Bloomberg Law
Jan. 26, 2023, 5:17 PM

New AI Framework Offers Guide on Bias, IP, Data Privacy Risks

Skye Witley
Skye Witley

Developers of artificial intelligence should be cognizant of potential biases perpetuated by their systems and address risks of intellectual property infringement, according to finalized AI guidance by the National Institute of Standards and Technology.

The AI Risk Management Framework released Thursday by the non-regulatory agency emphasized the importance of trustworthy AI systems and outlined general considerations that users of the technology could implement in their work to build public trust.

The guidance comes as the use of AI to create art, hire people, and write code has heightened concerns over copyright violations, employment bias, and cybersecurity. The framework is intended to help those creating and implementing AI address the complex and often unique risks posed by the technology.

“AI technologies can drive inclusive economic growth and support significant scientific advances that improve our world, but these same technologies also pose risks for negative impacts,” NIST Director Laurie Locascio said at a launch event for the framework.

“If we’re not careful, and sometimes even when we are, AI can exacerbate biases and inequalities that already exist in our society. The good news is that understanding and managing the risks of AI systems will help to enhance their trustworthiness,” Locascio said.

Four Focuses

The first version of the framework focuses on four “high-level functions:" govern, map, measure and manage.

These broad categories include suggestions on how to evaluate AI for legal and regulatory compliance, collect information about how the technology uses third-party software and data, quantify and track AI risks over time, and allocate resources to mitigate any potential risks highlighted during the processing of assessing the technology.

In the “govern” category, for example, the framework suggests ensuring a diverse team is involved in managing AI, and that policies are in place to evaluate data “incidents” and address risks such as IP infringement.

The framework was accompanied by a draft playbook that offers examples on how to implement the guidance.

NIST plans to release a revised framework in a few months and publish subsequent revisions in six month periods after that, Locascio said.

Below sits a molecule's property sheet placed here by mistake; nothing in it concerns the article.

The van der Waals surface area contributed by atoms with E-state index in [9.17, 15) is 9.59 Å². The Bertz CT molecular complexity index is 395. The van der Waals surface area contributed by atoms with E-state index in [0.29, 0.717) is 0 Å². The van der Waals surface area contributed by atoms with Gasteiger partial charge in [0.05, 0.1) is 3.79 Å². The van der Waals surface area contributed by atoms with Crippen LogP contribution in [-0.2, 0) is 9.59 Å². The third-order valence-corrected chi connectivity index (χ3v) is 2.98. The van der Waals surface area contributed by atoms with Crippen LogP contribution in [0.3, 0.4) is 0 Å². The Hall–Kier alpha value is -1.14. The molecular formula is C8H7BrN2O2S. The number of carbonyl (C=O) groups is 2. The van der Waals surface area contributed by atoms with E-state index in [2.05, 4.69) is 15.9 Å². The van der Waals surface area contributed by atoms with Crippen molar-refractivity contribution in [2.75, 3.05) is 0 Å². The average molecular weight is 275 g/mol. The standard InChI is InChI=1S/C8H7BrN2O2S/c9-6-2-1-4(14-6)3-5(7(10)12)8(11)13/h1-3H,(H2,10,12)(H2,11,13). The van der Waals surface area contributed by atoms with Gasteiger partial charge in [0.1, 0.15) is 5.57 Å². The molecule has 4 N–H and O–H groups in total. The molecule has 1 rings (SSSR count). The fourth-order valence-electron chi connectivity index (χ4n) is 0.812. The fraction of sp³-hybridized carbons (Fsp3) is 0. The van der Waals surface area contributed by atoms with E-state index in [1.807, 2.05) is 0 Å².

The institute’s creation of the voluntary framework was mandated by the FY21 National Defense Authorization Act, which included the National Artificial Intelligence Initiative Act as an amendment. The finalized publication follows two draft versions for which the agency sought comments and feedback from the public.

White House

Two US House leaders heralded the agency’s AI work in a letter to President Joe Biden on Jan. 20, but expressed concern that the White House’s own efforts to release AI guidance were “inconsistent and duplicative.”

The Biden administration’s Blueprint for an AI Bill of Rights outlines five core principles to follow when designing and using AI, including providing clear notices when the technology is used in a system and protections against algorithmic discrimination. It was designed by the Administration’s Office of Science and Technology Policy.

“We are concerned that the release of the Blueprint, and subsequent public statements by OSTP, are sending stakeholders, the American public, and the international community, conflicting messages about U.S. federal AI policy,” wrote House Science, Space, and Technology Committee Chairman Frank Lucas and House Oversight and Accountability Chairman James Comer.

The guidance documents conflict on issues such as defining AI and establishing principles for trustworthiness in AI systems, the letter said.

The two pieces of guidance are “complimentary frameworks,” as OSTP provided insight on NIST’s framework and the agency was at the table as OSTP worked on the AI blueprint, said the office’s Deputy Director Alondra Nelson.

“What’s clear from every engagement is that AI presents a set of challenges that is bigger and broader than any one effort or any single agency,” Nelson said.

NIST previously published a critical infrastructure cybersecurity framework in 2014 that outline best practices to reduce cyber risk for private sector companies.

To contact the reporter on this story: Skye Witley at

To contact the editor responsible for this story: Jay-Anne B. Casuga at